Looking Back: Great Rides in 2012

December 23, 2015


John Rousmaniere reports on a new course record and other excitements of the breezy 2012 race, the fastest in the Newport Bermuda Race’s 110-year history. 

The J-44s Runaway and Stampede leap away from the Newport starting line. (Barry Pickthall, PPL)
J-44s Runaway and Stampede leap away from the Newport starting line. (Barry Pickthall, PPL)

“An out of body experience.” That’s how offshore veteran Larry Glenn described the 2012 Newport Bermuda Race. His family boat Runaway, in the seven-entry J-44 Class in the St. David’s Lighthouse Division, finished with an elapsed time of 76 hours. That was only five hours slower than the elapsed-time record set in Glenn’s first race, back in 1956, by the 73-foot yawl Bolero. “Can you imagine a 44-footer finishing near Bolero’s record?” Glenn asked rhetorically. “This was a very, very unusual race in fast, cool, dry northerly air, and it was a great ride.”

His was one of the race’s many great rides. George David’s 90-foot fixed-keel Rambler averaged 16 knots and finished after 39 hours of exhilarating reaching. Her time sliced 14 hours off the previous official race record set by Roy Disney’s Pyewacket in another reaching race, in 2002, and also nine hours off the unofficial course record established in 2004 by the 86-foot cant-keeler Morning Glory. “These were perfect conditions,” David said after the finish of his Gibbs Hill Division entry. “The most exciting moment was when we hit 26 knots. I’m so pleased with our performance. We have reduced the record by 25 percent, not bad for a boat that is now 10 years old.”

Rambler breaks the elapsed time record by 14 hours. (Barry Pickthall, PPL)
Rambler crosses the St. David’s Light finish line, breaking the course record by 14 hours. (Barry Pickthall, PPL)

Scott King, in the 74-foot Team Tiburon in the Gibbs Hill Division, reported that the boat felt slow when the speed dropped to 11 knots. “I’ve been in boats where 11 knots was not even part of the plan. Just before we entered the Stream we saw a long streak of phosphorescence, as though a full moon was out. Dolphins were torpedoing through all this, right in front of us.” One of seven boats to break the elapsed time record, Team Tiburon sailed under the U.S. Merchant Marine Academy banner. Watch Scott King’s exciting short race video.

Avoid Cruise Mode, Catch up on Sleep

Following the fast start on June 15, Rives Potts’ 48-footer Carina (2010 St. David’s Lighthouse Division winner and also the 1970 race’s winner) joined the 160-boat parade to the favored waypoint marking the entrance to the Gulf Stream.  Carina came to the race directly from a year-long circumnavigation of the globe, during which she had raced across the Atlantic and in the Fastnet and Sydney-Hobart races. Her hard-driving crew made five sail changes in the first few hours. Navigator Lexi Gahagan explained, “It’s always good to have boats around you, otherwise you go into cruise mode.”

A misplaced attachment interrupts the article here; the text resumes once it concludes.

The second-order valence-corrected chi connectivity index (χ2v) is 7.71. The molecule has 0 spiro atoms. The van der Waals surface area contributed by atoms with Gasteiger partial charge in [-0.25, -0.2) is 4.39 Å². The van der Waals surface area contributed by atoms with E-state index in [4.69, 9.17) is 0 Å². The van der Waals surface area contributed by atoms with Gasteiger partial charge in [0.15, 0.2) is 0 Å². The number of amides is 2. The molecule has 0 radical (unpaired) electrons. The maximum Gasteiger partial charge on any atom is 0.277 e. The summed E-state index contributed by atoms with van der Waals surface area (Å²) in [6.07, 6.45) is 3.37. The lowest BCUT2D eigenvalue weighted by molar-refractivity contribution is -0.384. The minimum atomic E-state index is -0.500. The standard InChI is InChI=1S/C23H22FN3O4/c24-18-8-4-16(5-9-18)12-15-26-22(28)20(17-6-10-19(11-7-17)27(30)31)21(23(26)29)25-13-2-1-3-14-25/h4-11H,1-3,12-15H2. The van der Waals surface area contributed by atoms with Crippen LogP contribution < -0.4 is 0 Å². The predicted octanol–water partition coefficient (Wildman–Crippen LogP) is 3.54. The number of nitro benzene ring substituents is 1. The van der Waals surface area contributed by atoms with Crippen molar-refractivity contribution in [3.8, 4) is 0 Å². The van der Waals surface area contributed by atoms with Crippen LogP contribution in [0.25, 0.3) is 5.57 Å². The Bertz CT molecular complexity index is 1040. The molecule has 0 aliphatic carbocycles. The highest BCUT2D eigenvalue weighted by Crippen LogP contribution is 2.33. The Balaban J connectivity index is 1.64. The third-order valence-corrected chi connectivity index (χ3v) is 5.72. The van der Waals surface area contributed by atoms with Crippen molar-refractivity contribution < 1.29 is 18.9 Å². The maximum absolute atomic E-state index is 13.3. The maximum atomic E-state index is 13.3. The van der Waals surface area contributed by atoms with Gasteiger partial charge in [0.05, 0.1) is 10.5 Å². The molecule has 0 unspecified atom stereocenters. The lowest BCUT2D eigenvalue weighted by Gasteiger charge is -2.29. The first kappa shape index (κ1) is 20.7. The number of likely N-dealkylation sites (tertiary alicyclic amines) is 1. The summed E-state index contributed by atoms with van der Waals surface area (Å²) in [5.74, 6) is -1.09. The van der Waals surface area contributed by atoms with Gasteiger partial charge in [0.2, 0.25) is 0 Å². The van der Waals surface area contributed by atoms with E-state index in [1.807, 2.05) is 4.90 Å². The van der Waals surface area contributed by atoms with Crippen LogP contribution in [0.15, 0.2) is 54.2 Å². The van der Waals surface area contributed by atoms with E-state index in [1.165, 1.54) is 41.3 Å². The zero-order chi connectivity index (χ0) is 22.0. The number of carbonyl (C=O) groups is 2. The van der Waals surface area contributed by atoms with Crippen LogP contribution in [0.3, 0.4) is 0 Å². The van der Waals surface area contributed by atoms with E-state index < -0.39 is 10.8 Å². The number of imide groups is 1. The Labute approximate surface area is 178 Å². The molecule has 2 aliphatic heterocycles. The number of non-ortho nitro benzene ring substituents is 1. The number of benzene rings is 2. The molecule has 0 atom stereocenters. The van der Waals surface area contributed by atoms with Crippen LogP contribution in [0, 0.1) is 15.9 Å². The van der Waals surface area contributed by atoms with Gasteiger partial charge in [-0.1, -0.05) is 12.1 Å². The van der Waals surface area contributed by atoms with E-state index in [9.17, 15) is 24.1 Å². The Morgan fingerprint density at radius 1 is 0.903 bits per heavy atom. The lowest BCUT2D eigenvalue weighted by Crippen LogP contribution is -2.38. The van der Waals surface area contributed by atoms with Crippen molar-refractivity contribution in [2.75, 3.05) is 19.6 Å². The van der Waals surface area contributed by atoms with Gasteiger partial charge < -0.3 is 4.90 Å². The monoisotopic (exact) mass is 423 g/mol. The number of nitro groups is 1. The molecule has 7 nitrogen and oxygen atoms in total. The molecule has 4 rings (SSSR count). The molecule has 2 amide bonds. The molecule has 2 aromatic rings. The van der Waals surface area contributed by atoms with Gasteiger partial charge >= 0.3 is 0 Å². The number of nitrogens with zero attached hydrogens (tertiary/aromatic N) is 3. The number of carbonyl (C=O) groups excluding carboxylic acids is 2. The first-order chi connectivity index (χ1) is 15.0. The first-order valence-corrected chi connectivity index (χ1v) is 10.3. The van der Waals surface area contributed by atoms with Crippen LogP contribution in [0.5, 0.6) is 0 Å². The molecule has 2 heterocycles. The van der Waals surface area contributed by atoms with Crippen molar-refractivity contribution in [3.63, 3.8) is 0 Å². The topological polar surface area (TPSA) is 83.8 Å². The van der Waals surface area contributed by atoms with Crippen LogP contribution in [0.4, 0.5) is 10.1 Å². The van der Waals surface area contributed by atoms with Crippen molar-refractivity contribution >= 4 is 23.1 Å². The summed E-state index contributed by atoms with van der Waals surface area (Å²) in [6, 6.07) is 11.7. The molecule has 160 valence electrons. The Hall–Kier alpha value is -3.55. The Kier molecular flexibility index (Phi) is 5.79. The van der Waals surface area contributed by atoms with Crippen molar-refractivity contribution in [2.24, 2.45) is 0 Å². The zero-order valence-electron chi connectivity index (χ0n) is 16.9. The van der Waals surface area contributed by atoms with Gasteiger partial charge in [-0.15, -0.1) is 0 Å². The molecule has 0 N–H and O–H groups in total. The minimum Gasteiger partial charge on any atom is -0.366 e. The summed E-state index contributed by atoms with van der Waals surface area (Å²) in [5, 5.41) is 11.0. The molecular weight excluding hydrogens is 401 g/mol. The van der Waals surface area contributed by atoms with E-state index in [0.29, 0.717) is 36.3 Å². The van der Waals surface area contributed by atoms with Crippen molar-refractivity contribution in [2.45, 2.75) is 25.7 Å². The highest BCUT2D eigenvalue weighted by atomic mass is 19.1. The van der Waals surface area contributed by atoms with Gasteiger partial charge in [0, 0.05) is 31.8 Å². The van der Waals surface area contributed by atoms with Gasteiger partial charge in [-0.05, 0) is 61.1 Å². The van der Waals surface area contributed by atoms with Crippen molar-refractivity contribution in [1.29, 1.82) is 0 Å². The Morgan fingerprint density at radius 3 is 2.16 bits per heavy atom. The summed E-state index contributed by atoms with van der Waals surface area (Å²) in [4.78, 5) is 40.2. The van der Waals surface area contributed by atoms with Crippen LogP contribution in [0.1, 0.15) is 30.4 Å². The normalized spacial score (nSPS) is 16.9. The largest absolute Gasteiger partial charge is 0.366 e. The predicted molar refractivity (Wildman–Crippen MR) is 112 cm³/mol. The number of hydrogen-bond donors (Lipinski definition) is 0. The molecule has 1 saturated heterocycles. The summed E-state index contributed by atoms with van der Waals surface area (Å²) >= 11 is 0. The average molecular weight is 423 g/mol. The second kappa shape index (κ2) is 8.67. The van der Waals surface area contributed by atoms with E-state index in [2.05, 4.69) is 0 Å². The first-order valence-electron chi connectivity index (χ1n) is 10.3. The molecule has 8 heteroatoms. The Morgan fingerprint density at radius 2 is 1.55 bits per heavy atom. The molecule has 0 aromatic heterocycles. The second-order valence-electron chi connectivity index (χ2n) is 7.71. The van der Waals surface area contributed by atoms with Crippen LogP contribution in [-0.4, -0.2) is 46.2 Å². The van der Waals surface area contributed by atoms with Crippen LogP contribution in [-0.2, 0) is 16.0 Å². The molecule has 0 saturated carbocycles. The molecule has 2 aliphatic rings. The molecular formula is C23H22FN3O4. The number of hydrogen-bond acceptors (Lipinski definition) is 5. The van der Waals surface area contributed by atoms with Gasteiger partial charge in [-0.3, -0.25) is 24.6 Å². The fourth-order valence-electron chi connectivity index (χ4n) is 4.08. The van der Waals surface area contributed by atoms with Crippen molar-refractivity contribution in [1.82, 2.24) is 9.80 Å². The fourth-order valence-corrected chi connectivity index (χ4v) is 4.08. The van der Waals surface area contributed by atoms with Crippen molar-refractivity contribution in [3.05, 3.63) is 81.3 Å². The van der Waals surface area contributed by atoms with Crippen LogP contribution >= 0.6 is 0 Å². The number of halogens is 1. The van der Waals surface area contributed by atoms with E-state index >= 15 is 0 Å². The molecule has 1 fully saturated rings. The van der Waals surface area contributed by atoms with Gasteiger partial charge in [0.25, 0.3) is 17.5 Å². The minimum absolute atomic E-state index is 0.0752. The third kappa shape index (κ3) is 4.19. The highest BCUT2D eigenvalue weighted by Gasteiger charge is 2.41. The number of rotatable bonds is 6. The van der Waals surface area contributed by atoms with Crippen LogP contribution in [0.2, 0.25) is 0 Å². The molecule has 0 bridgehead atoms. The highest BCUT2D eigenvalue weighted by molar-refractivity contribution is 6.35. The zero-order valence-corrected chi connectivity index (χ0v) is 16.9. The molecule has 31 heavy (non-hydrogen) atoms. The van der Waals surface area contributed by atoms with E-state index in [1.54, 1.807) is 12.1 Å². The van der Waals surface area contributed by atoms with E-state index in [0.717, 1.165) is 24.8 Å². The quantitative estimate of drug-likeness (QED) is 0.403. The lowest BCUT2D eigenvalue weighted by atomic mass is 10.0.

Carina's crew celebrates at race end. (Charles Anderson)
Carina’s crew celebrates at race end. (Charles Anderson)

While Rambler, Team Tiburon, and a few other big boats carried the brisk northerly all the way to the finish, the mid-size and smaller fleets were overtaken by light, shifty winds that turned their race into a tactical battle. Carina played it right and won the St. David’s Lighthouse Trophy again, despite a time penalty because one of her professional crew briefly steered (only amateurs may steer in the St. David’s Division).

While nobody expressed regret about the wind, there were a few complaints about the quantities of water on deck and the noise below that made sleep difficult. None of this bothered crews in the wooden boats. A sailor in Dorade, which first raced to the Onion Patch in 1930 under Olin and Rod Stephens, provided the race’s best punch line when, asked if the going was wet, replied, “There was water everywhere, and THOSE VENTS REALLY WORK!!”  A grey-haired, obviously well-rested sailor in the other Sparkman & Stephens woodie, Black Watch, was heard to muse, “I’d forgotten how quiet it is down below in a wooden boat in a messy sea.”

The Right Thing to Do

During this sensational sprint, the 2012 Newport Bermuda Race produced examples of exemplary seamanship and inspiring concern by sailors for their fellow mariners.  The Swan 46 Flying Lady (with a crew of doctors) and the three-master Spirit of Bermuda, (a replica of a traditional Bermuda working vessel sailing in the Spirit of Tradition Division) were directed by the Bermuda Maritime Operations Centre to turn back and go the aid of a competitor with a dangerously seasick sailor. When conditions proved too rough to put medical supplies and personnel on board, the sailor was picked up by a cruise ship.  The three boats finished the race and their crews were awarded special Seamanship Awards. A review of this incident is here.

Many post-race return deliveries to North America were discomforted and disrupted by a cold front sweeping across the Gulf Stream. In the rough seas and strong winds, one boat was abandoned and other boats suffered rigging problems. All were reminded that the delivery home can be at least as demanding as the race itself.

For more about the Newport Bermuda Race, click on this brief description, the race website, BermudaRace.com, or the guide to entry.  

The Cruising Club of America Bermuda Race Safety-at-Sea Seminar will be held March 19-20 in Newport.

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